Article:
WEBVTT physics/ap-physics-1-2/fullerton
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Hi everyone and welcome back to Educator.com.
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In this mini-lesson, we are going to talk about conservation of momentum by doing the first page of the APlusPhysics worksheet on conservation of momentum.
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You can find the link to it down below the video.
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Taking a look at Number 1, we have a 1.2 kg block and a 1.8 kg block initially at rest on a frictionless horizontal surface.
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When a compressed spring between the blocks is released, the 1.8 kg block moves to the right at 2 m/s as shown.
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What is the speed of the 1.2 kg block after the spring is released?
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The way I like to solve these is with momentum tables, so let us call this block (A) and that one block (B) and as we list our objects we have (A), (B), and our total momentum.
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Up here we will have our initial momentum, momentum before the collision or event, and momentum after.
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Initially, they are both at rest, so the initial momentum, the momentum before for (A) and (B) is 0, so the total is 0.
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Now after the event, (A) -- well what do we know?
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We are looking for the speed of the 1.2 kg block after the spring is released, so its momentum after mass × velocity will be 1.2 × v, and we are looking for that (v).
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The momentum of (B) is going to be 2 m/s × 1.8 kg, which is going to be 3.6 kg-m/s, so the total momentum after is going to be 1.2 v + 3.6.
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The conservation of momentum says that these must be equal, so if 0 = 1.2 v + 3.6, that means -3.6 = 1.2 v, or V = -3.6/1.2, therefore V = -3 m/s...
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...where that just means the negative is it is in the opposite direction of what we called positive previously, so the correct answer -- What is its speed? -- 3 m/s.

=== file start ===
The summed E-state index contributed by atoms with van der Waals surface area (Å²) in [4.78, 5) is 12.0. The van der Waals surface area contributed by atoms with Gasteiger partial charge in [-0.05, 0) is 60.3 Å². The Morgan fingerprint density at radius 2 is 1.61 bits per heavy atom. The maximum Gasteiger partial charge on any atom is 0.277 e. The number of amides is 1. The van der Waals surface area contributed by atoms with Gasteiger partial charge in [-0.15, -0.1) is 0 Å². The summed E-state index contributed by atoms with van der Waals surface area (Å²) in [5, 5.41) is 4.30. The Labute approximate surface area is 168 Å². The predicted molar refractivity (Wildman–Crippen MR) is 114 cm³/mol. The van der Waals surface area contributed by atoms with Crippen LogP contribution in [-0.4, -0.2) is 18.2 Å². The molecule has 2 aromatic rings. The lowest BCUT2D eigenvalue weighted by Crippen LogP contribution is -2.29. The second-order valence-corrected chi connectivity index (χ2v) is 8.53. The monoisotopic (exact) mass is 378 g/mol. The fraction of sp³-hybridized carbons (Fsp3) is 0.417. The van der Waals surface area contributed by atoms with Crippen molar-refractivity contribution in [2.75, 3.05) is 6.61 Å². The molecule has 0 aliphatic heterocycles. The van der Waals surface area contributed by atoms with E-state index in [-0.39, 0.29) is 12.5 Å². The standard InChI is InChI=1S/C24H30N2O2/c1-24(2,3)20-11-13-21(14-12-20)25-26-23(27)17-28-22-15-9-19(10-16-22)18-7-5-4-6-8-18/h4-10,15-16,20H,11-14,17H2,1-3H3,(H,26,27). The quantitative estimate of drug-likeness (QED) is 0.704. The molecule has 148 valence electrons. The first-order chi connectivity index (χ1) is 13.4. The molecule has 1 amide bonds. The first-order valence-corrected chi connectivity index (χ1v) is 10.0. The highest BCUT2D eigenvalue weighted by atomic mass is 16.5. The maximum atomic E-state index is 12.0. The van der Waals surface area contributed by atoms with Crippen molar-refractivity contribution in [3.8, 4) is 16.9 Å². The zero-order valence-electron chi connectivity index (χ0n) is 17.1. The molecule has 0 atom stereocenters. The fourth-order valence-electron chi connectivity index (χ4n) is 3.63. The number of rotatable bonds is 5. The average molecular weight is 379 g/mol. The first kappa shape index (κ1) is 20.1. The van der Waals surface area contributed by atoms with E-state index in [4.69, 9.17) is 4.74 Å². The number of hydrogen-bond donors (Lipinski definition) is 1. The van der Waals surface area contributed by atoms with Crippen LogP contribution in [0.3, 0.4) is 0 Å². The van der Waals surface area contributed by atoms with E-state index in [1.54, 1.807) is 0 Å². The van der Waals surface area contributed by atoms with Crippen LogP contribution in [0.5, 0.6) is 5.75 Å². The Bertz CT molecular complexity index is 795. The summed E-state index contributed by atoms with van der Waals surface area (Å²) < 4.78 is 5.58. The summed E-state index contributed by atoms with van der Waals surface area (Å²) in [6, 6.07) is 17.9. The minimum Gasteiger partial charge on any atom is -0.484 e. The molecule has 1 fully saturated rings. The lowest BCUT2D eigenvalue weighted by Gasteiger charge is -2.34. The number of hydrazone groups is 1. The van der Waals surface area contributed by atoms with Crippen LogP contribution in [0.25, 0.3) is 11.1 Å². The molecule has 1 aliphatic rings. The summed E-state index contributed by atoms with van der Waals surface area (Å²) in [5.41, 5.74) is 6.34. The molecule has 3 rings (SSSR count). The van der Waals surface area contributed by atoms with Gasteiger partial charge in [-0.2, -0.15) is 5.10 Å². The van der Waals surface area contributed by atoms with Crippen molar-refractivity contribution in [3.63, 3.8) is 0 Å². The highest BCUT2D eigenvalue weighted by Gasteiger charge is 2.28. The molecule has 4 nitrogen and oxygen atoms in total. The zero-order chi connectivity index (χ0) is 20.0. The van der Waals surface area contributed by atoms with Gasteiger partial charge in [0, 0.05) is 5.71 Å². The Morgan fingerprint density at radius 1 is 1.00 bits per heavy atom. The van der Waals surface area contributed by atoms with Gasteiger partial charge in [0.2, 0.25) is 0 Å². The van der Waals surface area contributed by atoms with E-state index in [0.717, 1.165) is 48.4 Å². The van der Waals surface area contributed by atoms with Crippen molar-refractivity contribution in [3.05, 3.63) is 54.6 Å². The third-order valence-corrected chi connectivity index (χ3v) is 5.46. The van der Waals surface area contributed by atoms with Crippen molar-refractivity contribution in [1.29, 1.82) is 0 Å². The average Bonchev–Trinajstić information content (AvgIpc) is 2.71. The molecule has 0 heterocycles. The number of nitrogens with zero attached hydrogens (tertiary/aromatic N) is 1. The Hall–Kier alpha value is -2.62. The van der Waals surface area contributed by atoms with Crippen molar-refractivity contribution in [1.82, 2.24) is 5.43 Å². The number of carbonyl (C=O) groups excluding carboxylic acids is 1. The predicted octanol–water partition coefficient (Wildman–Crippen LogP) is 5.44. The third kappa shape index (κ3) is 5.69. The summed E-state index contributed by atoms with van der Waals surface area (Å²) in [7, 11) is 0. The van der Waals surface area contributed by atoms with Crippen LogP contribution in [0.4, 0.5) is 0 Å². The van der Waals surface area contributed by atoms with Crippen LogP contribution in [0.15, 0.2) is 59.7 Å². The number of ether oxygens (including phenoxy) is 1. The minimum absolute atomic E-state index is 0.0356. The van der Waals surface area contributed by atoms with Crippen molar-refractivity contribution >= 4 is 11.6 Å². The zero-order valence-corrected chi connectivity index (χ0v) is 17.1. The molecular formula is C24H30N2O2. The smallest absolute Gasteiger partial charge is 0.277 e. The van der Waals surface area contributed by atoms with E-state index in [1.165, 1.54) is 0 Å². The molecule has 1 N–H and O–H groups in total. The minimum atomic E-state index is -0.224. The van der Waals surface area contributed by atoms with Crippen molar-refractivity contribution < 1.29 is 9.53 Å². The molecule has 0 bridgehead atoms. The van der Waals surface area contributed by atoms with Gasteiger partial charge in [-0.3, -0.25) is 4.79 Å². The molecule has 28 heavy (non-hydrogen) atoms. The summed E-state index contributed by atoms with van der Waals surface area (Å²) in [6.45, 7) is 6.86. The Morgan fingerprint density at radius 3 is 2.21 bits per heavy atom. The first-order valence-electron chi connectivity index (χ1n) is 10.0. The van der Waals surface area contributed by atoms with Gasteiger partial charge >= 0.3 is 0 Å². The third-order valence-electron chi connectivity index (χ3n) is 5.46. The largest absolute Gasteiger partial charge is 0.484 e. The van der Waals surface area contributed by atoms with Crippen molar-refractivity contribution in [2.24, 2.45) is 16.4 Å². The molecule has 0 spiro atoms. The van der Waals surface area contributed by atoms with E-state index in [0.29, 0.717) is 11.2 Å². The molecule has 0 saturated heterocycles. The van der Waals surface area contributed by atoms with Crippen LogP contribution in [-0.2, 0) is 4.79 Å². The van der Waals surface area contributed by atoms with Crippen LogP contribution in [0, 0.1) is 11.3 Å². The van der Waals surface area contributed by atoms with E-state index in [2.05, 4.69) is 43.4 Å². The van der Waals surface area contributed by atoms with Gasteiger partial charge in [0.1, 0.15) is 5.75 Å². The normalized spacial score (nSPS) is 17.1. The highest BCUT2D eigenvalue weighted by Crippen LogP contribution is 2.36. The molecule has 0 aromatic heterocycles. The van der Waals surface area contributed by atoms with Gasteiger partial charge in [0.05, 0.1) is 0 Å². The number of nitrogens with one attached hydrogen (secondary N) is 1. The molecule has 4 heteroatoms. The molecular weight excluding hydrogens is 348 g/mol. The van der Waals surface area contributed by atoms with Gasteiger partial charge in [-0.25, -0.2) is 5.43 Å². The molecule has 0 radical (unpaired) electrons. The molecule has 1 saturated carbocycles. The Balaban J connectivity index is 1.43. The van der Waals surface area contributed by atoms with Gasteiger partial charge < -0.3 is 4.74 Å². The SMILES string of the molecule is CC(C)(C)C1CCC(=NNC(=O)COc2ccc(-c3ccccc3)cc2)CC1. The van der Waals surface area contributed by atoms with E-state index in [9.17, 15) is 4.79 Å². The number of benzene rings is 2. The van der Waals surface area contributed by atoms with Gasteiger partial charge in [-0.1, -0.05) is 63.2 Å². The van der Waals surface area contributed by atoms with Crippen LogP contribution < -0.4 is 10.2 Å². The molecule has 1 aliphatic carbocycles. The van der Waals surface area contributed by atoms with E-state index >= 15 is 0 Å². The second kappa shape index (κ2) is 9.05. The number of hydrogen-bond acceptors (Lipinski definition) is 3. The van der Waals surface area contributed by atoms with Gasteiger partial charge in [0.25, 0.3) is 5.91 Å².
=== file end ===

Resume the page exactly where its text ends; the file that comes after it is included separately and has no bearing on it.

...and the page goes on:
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Taking a look at Number 2 -- We have an 8 kg ball fired horizontally from a 1,000 kg cannon initially at rest.
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After it has been fired, the momentum of the ball is 2400 kg-m/s east.
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Find the magnitude of the cannon's velocity after the ball is fired.
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I am going to do this again by making a momentum table.
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Our objects go down on the left -- we have a ball, we have a cannon, and we will make a line here or a row for total.
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We will write down the momentum before the event and after the event.
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All right, so initially, the cannon and the ball are both at rest, so their initial momentum is going to be 0 and the total therefore is going to be 0.
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Now after it is fired, the momentum of the ball is 2400 kg-m/s east. We will call east the positive direction.
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Find the magnitude of the cannon's velocity.
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After the event, the cannon has a mass of 1,000 kg and it has some unknown velocity (v), so our total here for momentum after will be 2400 + 1,000 v.
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The law of conservation of momentum says that these two must be equal -- the total momentum before and the total momentum after.
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So all I have to do is solve that equation, 0 = 2400 + 1,000 v or -2400 = 1,000 v, which implies that V = -2400/1,000 or -2.4 m/s, so the magnitude of the cannon's velocity will be 2.4 m/s.
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In the next question it is going to ask us to identify the direction of the cannon's velocity.
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Well, if the ball went east, the cannon of course is going to go west.
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Moving on to Number 4 -- ball (A) of mass 5 kg moving at 20 m/s collides with ball (B) of unknown mass moving at 10 m/s in the same direction.
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After the collision, ball (A) moves at 10 m/s and ball (B) at 15 m/s, both still in the same direction.
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Find the mass of ball (B). Let us see if we cannot do this with the momentum table again.